At Sam Huston College, Williams met J. Leonard Farmer, the first black to earn a Ph.D. in Texas.130 Leonard almost instantly became a mentor to Williams, who describes Leonard as “an eccentric who defied traditional order by creating a chaos of his own…. He shocked me. He said that [Jesus’s] legacy was one of radical, earthly action rather than heavenly, spiritual peace. He raised questions about the biblical text and railed against the presumed order of theology. He injected chaos into theology and my life…. He was a walking revolt who ran so deep that part of me wanted to be just like him…. J. Leonard Farmer had given me a sense of pride and confidence. But more than that he’d shown me that one could defy order and still survive.”

After graduating from Sam Huston College with a B.A. in Sociology 1952, Cecil Williams attended the Perkins School of Theology at Southern Methodist University in Dallas for three years. He was one of five black students admitted that year, a small group chosen to integrate the seminary. Williams was a rising star at Perkins. A few black ministers in the Methodist Church called him their “son in the ministry.” “They never tired of predicting great things for me. I was their choice, the one to carry forth the great tradition on which their own lives and careers rested.”

He worked as a student pastor in the church of I.B. Loud, one of the most powerful black ministers in Dallas. Loud often let the student pastors preach. Taking a cue from his mentor J. Leonard Farmer, it was in these early sermons that Cecil Williams began to revolt against racism in the church. Williams includes an example in his autobiography:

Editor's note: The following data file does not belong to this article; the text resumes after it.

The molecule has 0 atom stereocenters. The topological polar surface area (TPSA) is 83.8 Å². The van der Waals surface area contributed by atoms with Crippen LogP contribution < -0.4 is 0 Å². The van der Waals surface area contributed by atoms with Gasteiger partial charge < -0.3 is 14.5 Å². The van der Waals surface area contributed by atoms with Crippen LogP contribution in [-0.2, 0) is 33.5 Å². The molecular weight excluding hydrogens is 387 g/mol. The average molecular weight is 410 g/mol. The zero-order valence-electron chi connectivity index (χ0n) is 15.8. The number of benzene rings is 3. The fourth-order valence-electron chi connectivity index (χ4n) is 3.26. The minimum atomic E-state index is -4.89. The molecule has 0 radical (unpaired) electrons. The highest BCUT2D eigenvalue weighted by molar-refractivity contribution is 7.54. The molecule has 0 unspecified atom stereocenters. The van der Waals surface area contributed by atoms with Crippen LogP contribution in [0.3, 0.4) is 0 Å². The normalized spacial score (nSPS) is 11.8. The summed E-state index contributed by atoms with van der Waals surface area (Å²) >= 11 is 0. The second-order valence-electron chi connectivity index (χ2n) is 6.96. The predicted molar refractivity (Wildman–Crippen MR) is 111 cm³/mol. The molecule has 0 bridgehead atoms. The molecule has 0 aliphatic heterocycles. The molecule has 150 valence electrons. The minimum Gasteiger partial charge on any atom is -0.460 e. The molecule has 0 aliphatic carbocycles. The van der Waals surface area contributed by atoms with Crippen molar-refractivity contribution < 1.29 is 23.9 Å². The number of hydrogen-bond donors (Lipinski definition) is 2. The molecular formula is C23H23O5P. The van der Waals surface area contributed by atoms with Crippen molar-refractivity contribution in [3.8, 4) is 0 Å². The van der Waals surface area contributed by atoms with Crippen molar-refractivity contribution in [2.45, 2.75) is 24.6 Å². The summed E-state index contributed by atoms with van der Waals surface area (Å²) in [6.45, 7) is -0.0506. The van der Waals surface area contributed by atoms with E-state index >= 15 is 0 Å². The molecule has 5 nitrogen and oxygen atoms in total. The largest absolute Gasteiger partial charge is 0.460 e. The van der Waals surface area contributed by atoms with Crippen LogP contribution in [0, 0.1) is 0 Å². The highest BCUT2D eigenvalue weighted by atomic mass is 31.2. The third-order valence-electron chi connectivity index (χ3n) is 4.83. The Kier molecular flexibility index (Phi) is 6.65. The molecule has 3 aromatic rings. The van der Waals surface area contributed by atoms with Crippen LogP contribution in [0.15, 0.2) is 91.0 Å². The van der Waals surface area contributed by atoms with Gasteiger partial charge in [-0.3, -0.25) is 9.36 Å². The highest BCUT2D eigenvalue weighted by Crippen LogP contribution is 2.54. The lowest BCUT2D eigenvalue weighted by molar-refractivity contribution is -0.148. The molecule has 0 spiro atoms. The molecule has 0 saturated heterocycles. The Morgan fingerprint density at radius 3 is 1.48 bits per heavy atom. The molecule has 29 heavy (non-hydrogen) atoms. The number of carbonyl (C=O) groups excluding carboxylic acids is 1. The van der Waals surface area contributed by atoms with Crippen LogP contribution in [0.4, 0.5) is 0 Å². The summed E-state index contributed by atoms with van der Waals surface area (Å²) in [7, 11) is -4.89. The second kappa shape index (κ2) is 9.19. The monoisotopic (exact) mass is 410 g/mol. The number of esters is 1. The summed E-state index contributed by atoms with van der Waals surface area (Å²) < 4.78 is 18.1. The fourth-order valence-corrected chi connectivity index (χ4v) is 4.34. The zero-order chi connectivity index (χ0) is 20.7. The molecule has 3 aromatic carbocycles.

Look at a church that rejects people based on color…. We’re all black, aren’t we? Try to go into a white church…. They won’t let us in. They’ve never let us in. They’ve never let us in…. Now we must ask ourselves: What kind of Christianity is that? I say to you right here and right now that the church must change its racist policies if it is to be what it says it is. Not somewhere else. Not some other time. Right here! Now!

As a graduate of Southern Methodist University, Williams writes that his secret dream was to become “the first black minister named to pastor a white church in Texas. Still longing for acceptance. Still yearning to make it. Knowing I never would be accepted in the white church, white world.” At the same time, he felt that he could never be “what the black ministers wanted [him] to be.” In other words: tolerated, but not accepted, by the white church. “That was their idea of making it.”

Cecil Williams’ first appointment as a minister, in 1956, was to Hobbs, New Mexico. He was appointed to Hobbs by the black bishop of the West Texas Conference of the Central Jurisdiction of the United Methodist Church. He soon found out that he was sent to Hobbs to create a Methodist Church for the small black community who had started attending the white Methodist Church. According to Williams, he was “imported” to Hobbs to “relieve the white church of any racial embarrassment.”  While living in Hobbs, Williams married a school teacher named Evelyn Robinson. They remained in Hobbs for a year before being offered the job of instructor and Dean of Men at Sam Huston College, which had merged with Tillotson College and became Huston-Tillotson.